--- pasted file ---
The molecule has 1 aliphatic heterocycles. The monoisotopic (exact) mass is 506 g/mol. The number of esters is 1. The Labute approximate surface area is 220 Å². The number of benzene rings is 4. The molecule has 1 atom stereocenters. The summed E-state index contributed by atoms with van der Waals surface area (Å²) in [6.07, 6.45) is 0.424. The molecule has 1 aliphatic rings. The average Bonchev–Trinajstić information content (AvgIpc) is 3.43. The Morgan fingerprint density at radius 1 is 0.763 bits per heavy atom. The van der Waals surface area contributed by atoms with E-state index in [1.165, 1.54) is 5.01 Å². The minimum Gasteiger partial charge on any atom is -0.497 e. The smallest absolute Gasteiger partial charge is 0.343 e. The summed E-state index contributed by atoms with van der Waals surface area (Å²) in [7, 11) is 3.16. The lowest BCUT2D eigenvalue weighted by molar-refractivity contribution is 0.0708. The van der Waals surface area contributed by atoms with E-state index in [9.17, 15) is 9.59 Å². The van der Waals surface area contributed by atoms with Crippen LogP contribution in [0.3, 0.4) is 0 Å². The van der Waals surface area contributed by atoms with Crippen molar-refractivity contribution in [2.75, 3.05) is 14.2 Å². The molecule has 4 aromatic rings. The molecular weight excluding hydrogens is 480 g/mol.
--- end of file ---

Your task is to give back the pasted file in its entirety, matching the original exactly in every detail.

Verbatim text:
The molecule has 1 aliphatic heterocycles. The monoisotopic (exact) mass is 506 g/mol. The number of esters is 1. The Labute approximate surface area is 220 Å². The number of benzene rings is 4. The molecule has 1 atom stereocenters. The summed E-state index contributed by atoms with van der Waals surface area (Å²) in [6.07, 6.45) is 0.424. The molecule has 1 aliphatic rings. The average Bonchev–Trinajstić information content (AvgIpc) is 3.43. The Morgan fingerprint density at radius 1 is 0.763 bits per heavy atom. The van der Waals surface area contributed by atoms with E-state index in [1.165, 1.54) is 5.01 Å². The minimum Gasteiger partial charge on any atom is -0.497 e. The smallest absolute Gasteiger partial charge is 0.343 e. The summed E-state index contributed by atoms with van der Waals surface area (Å²) in [7, 11) is 3.16. The lowest BCUT2D eigenvalue weighted by molar-refractivity contribution is 0.0708. The van der Waals surface area contributed by atoms with E-state index in [9.17, 15) is 9.59 Å². The van der Waals surface area contributed by atoms with Crippen LogP contribution in [0.3, 0.4) is 0 Å². The van der Waals surface area contributed by atoms with Crippen molar-refractivity contribution in [2.75, 3.05) is 14.2 Å². The molecule has 4 aromatic rings. The molecular weight excluding hydrogens is 480 g/mol.